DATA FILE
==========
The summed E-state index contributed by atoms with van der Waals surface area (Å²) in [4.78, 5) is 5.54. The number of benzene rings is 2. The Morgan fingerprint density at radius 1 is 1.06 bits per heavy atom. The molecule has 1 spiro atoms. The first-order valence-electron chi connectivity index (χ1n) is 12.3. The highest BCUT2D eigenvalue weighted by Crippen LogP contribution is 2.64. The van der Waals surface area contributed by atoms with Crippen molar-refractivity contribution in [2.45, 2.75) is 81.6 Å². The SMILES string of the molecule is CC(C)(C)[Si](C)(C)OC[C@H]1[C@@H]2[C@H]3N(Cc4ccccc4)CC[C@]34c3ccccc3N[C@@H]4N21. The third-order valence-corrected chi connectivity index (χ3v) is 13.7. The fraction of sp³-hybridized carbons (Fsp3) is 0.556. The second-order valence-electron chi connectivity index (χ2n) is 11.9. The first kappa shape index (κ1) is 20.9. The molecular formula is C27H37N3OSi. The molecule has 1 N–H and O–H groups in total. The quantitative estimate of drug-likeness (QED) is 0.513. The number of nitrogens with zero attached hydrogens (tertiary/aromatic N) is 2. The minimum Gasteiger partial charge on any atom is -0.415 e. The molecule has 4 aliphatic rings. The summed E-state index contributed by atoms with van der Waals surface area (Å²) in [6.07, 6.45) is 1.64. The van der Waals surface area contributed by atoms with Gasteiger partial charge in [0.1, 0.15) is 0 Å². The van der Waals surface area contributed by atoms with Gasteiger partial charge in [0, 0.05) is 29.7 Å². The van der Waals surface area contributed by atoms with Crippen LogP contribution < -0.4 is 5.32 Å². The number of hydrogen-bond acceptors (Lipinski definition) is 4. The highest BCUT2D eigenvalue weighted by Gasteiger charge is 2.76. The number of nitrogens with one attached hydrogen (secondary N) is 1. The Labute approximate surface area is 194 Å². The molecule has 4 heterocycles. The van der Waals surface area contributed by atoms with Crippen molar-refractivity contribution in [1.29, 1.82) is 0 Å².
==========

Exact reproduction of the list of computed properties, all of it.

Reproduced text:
The summed E-state index contributed by atoms with van der Waals surface area (Å²) in [4.78, 5) is 5.54. The number of benzene rings is 2. The Morgan fingerprint density at radius 1 is 1.06 bits per heavy atom. The molecule has 1 spiro atoms. The first-order valence-electron chi connectivity index (χ1n) is 12.3. The highest BCUT2D eigenvalue weighted by Crippen LogP contribution is 2.64. The van der Waals surface area contributed by atoms with Crippen molar-refractivity contribution in [2.45, 2.75) is 81.6 Å². The SMILES string of the molecule is CC(C)(C)[Si](C)(C)OC[C@H]1[C@@H]2[C@H]3N(Cc4ccccc4)CC[C@]34c3ccccc3N[C@@H]4N21. The third-order valence-corrected chi connectivity index (χ3v) is 13.7. The fraction of sp³-hybridized carbons (Fsp3) is 0.556. The second-order valence-electron chi connectivity index (χ2n) is 11.9. The first kappa shape index (κ1) is 20.9. The molecular formula is C27H37N3OSi. The molecule has 1 N–H and O–H groups in total. The quantitative estimate of drug-likeness (QED) is 0.513. The number of nitrogens with zero attached hydrogens (tertiary/aromatic N) is 2. The minimum Gasteiger partial charge on any atom is -0.415 e. The molecule has 4 aliphatic rings. The summed E-state index contributed by atoms with van der Waals surface area (Å²) in [6.07, 6.45) is 1.64. The van der Waals surface area contributed by atoms with Gasteiger partial charge in [0.1, 0.15) is 0 Å². The van der Waals surface area contributed by atoms with Gasteiger partial charge in [0, 0.05) is 29.7 Å². The van der Waals surface area contributed by atoms with Crippen LogP contribution < -0.4 is 5.32 Å². The number of hydrogen-bond acceptors (Lipinski definition) is 4. The highest BCUT2D eigenvalue weighted by Gasteiger charge is 2.76. The number of nitrogens with one attached hydrogen (secondary N) is 1. The Labute approximate surface area is 194 Å². The molecule has 4 heterocycles. The van der Waals surface area contributed by atoms with Crippen molar-refractivity contribution in [1.29, 1.82) is 0 Å².